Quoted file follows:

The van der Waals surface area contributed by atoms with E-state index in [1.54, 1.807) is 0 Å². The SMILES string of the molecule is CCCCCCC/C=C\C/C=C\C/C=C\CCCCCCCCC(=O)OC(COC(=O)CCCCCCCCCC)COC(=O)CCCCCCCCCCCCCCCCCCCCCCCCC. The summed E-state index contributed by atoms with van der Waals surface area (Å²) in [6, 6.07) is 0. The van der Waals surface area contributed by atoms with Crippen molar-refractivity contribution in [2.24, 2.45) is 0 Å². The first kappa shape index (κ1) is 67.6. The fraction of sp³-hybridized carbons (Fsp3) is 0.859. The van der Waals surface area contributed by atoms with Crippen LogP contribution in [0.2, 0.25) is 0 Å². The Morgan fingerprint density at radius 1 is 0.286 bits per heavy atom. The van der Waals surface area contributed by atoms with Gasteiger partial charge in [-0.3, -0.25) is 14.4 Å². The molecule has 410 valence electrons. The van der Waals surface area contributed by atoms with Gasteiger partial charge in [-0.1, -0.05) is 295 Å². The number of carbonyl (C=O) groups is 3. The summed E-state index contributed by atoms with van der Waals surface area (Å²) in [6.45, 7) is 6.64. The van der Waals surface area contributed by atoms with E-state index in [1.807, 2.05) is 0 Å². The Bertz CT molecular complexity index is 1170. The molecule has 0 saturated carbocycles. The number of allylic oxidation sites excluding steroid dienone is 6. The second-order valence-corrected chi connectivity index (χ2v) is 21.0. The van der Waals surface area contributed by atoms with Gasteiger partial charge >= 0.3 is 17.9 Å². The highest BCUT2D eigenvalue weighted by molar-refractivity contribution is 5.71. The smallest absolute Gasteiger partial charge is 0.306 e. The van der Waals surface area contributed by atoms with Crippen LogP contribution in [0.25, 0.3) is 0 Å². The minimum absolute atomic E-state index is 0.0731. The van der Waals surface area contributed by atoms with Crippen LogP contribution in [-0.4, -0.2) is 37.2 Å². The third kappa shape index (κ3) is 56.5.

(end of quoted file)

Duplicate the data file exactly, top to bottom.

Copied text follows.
The van der Waals surface area contributed by atoms with E-state index in [1.54, 1.807) is 0 Å². The SMILES string of the molecule is CCCCCCC/C=C\C/C=C\C/C=C\CCCCCCCCC(=O)OC(COC(=O)CCCCCCCCCC)COC(=O)CCCCCCCCCCCCCCCCCCCCCCCCC. The summed E-state index contributed by atoms with van der Waals surface area (Å²) in [6, 6.07) is 0. The van der Waals surface area contributed by atoms with Crippen molar-refractivity contribution in [2.24, 2.45) is 0 Å². The first kappa shape index (κ1) is 67.6. The fraction of sp³-hybridized carbons (Fsp3) is 0.859. The van der Waals surface area contributed by atoms with Crippen LogP contribution in [0.2, 0.25) is 0 Å². The Morgan fingerprint density at radius 1 is 0.286 bits per heavy atom. The van der Waals surface area contributed by atoms with Gasteiger partial charge in [-0.3, -0.25) is 14.4 Å². The molecule has 410 valence electrons. The van der Waals surface area contributed by atoms with Gasteiger partial charge in [-0.1, -0.05) is 295 Å². The number of carbonyl (C=O) groups is 3. The summed E-state index contributed by atoms with van der Waals surface area (Å²) in [6.45, 7) is 6.64. The van der Waals surface area contributed by atoms with E-state index in [1.807, 2.05) is 0 Å². The Bertz CT molecular complexity index is 1170. The molecule has 0 saturated carbocycles. The number of allylic oxidation sites excluding steroid dienone is 6. The second-order valence-corrected chi connectivity index (χ2v) is 21.0. The van der Waals surface area contributed by atoms with Gasteiger partial charge >= 0.3 is 17.9 Å². The highest BCUT2D eigenvalue weighted by molar-refractivity contribution is 5.71. The smallest absolute Gasteiger partial charge is 0.306 e. The van der Waals surface area contributed by atoms with Crippen LogP contribution in [0.25, 0.3) is 0 Å². The minimum absolute atomic E-state index is 0.0731. The van der Waals surface area contributed by atoms with Crippen LogP contribution in [-0.4, -0.2) is 37.2 Å². The third kappa shape index (κ3) is 56.5.